In matters concerning computer RAMs, we are wont to think more to be merrier. For someone who’s simply looking to improve their PC’s performance, RAM capacity is the first thing they think of. But even then, we should avoid making the terrible blunder of buying RAM that isn’t compatible with our CPU and motherboard.
Finding out your computer’s RAM type is essential if you’re looking to upgrade your internal hardware, or meddle with it in some other way. Apart from cluing you into what your CPU and motherboard are equipped to handle, it also tells you what transfer speeds you can expect to have.
In this guide, we go through a bunch of ways of checking your RAM type, including through a third-party app, and what the numbers actually mean.
What is a DDR3/DDR4 RAM?
Most of the RAM types we get these days are, or have, DDR (Double Data Rate). DDRs, that take transfer twice in a clock cycle, provide faster bandwidth than their predecessors, SDR – Single Data Rata that could only transfer data once in a clock cycle.
DDR3 and DDR4 are, respectively, the fourth and fifth generation of DDR RAM. DDR3 can transfer data up to 14.9 GBs every second, while DDR4 bumps it up to 21.3GBs per second. Both of them make up the industry standard and this is what you’ll generally find when checking your RAM type.
Check RAM type with Command Prompt
Command Prompt is more adept at providing you information about your RAM type than Task Manager. Through the command prompt, you can open up the Windows Management Instrumentation Commandline (WMIC), which simplifies checking your computer’s hardware information.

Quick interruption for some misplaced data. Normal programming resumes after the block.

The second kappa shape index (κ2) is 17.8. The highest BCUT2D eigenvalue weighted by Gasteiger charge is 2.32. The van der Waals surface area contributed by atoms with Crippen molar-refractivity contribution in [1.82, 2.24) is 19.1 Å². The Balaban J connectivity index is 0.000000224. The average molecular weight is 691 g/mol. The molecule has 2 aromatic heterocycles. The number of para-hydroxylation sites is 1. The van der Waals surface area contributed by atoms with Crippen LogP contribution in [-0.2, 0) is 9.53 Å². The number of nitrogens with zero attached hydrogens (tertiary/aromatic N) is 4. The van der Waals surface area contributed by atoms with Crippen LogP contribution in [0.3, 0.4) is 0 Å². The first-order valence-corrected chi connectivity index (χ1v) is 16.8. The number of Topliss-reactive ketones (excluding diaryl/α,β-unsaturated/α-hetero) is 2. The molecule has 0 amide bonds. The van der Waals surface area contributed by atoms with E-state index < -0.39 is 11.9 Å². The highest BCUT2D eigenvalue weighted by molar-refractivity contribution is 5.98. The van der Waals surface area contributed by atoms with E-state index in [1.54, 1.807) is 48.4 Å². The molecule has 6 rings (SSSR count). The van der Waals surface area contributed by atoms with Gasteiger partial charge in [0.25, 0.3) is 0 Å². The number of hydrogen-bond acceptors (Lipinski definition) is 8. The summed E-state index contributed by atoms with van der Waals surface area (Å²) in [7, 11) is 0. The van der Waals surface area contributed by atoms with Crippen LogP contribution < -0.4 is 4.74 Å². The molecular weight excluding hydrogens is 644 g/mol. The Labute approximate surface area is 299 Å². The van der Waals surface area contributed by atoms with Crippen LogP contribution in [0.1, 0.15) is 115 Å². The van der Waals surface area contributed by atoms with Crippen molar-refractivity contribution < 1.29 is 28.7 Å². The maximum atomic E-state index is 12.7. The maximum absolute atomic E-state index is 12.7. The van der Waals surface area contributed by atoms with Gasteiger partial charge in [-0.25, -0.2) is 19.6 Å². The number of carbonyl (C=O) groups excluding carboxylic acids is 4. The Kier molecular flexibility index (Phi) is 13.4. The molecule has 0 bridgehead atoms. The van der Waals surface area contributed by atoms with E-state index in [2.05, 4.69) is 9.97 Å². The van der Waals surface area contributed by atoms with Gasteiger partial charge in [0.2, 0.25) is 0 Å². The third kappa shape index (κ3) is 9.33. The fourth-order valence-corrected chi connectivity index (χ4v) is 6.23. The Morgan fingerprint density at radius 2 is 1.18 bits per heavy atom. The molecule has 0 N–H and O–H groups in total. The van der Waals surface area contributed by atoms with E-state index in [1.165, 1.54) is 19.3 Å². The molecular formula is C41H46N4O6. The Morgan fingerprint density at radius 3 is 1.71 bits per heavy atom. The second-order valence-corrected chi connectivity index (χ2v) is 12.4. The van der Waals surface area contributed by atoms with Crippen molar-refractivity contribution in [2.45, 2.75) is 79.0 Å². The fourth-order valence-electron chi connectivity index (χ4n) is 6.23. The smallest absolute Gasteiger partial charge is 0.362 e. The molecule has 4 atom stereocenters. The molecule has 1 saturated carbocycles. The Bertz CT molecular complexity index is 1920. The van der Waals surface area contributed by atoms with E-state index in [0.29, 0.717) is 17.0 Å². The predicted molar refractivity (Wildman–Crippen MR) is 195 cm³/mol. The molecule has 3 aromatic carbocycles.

But first, press Start, type cmd, and click Run as administrator.
Once you’re in, you can type in any of these two command lines to check your RAM type.
Command Line, Option #1
Type this code
wmic memorychip get memorytype and hit Enter.
You should get a numerical value. Here is what these numbers mean:
|Numerical Value||DDR Type|
If you get “0”, don’t fret just yet. We still have a way of confirming what RAM type you have.
Command Line, option #2
Type the command below and hit the enter key after that.
wmic memorychip get SMBIOSMemoryType
You will get another numerical value. Here is what the SMBIOS memory type numbers mean:
|Numerical Value||DDR Type|
Similarly, there are other WMIC modules that you can check, such as RAM capacity, form factor, bandwidth, etc. If you’re looking to upgrade your RAM type, you may want to know some additional data about your RAM. Here is a list of some of the important modules that you can type after
wmic memorychip getto find their data:
- banklabel (shows the slots in which RAM chips are installed)
- manufacturer (shows RAM chip manufacturer)
- speed (in MHz)
- memorytype (RAM type)
- formfactor [indicates whether the RAM type is DIMM (8) for desktops or SODIMM (12) for laptops]
Alternatively, if you want to get all the WMIC modules, simply type in wmic memorychip get and hit Enter. You will receive all the modules that are available under WMIC Memorychip.
Check RAM type with CPU-Z
Then there are third-party softwares that you can install to determine whether your RAM type is DDR3 or DDR4. The most trusted one is CPU-Z.
Once downloaded, open the installer and go through the setup. Then open CPU-Z.
Under its Memory tab, you’ll find all the information you need about RAM type without having to go through the clutter of command prompt.
That’s it. Now you should know whether you have DDR3 or DDR4 or any other RAM type.